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EMPLOYERS CANNOT RELY ON AN EMPLOYEE'S PRIOR PAY IN SETTING INITIAL SALARY ACCORDING TO AN EN BANC PANEL OF THE NINTH CIRCUIT COURT OF APPEALS

By: Michael G. Woods

Tuesday, April 17, 2018

On April 9, 2018, an En Banc panel of 11 judges in the United States Court of Appeals for the Ninth Circuit Court unanimously held that “prior salary alone or in combination with other factors cannot justify a wage differential” between men and women.  Rizo v. Yovino, No. 16-15372. The court determined that prior pay was not a “factor other than sex” under the Equal Pay Act, 29 U.S.C. §206(d)(1), which could justify a differential in pay, overruling a three-judge appellate panel which unanimously held otherwise, relying on Kouba v. Allstate Insurance Co. 691 F.2d 873 (9th Cir. 1982).  The En Banc decision expressly overruled Kouba which held the Equal Pay Act does not impose a strict prohibition against the use of prior pay in determining an employee’s starting salary.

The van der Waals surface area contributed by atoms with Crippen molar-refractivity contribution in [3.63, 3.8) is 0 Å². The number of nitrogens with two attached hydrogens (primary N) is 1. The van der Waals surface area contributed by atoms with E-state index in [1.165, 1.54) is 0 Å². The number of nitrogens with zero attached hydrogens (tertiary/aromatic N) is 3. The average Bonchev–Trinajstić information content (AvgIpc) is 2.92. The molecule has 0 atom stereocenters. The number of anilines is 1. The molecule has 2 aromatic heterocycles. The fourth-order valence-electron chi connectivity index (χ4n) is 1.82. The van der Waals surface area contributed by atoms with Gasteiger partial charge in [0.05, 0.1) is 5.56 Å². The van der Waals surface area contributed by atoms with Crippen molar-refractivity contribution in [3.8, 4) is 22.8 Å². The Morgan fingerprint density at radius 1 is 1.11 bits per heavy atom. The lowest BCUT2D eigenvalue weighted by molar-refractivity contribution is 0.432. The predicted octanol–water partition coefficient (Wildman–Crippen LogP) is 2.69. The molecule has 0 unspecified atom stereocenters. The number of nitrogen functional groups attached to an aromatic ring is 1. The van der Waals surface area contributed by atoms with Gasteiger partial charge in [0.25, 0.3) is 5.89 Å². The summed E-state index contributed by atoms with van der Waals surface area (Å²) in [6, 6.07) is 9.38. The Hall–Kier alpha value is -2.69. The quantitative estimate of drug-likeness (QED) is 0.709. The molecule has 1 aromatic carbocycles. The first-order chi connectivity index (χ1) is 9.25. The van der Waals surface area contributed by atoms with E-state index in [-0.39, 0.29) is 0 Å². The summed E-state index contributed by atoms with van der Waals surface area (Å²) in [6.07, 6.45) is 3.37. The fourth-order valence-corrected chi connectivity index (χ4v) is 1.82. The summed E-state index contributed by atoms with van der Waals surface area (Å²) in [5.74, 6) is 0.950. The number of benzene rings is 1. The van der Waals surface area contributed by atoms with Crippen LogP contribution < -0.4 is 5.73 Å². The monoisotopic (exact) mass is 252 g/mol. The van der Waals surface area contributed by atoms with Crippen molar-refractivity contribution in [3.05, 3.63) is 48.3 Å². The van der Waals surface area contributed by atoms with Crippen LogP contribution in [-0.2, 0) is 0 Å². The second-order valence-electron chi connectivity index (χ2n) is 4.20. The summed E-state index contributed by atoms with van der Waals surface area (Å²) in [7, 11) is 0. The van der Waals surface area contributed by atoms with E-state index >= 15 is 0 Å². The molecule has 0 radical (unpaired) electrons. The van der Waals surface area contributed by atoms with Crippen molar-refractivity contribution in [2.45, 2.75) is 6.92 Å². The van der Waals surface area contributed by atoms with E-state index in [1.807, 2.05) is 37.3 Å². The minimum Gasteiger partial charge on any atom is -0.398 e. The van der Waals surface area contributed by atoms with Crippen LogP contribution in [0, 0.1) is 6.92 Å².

The ruling by the En Banc panel is at odds with rulings in other circuits but is now the law in the Ninth Circuit.  Consequently, in California and the remainder of the Ninth Circuit, an employer may not rely at all on prior salary in determining starting pay under the federal Equal Pay Act.  California state law is a little different.  Under California’s Equal Pay Act, which was amended effective January 1, 2016, an employer may not rely solely on the employee's prior salary to justify any pay differential.  And effective January 1, 2018, California law prohibits an employer from inquiring about an applicant's prior salary.  The court's ruling and the amendments to California law are designed to benefit women and to carry out a broad mandate of equal pay for equal work.

Last Updated Tuesday, September 25, 2018 - 02:10 AM.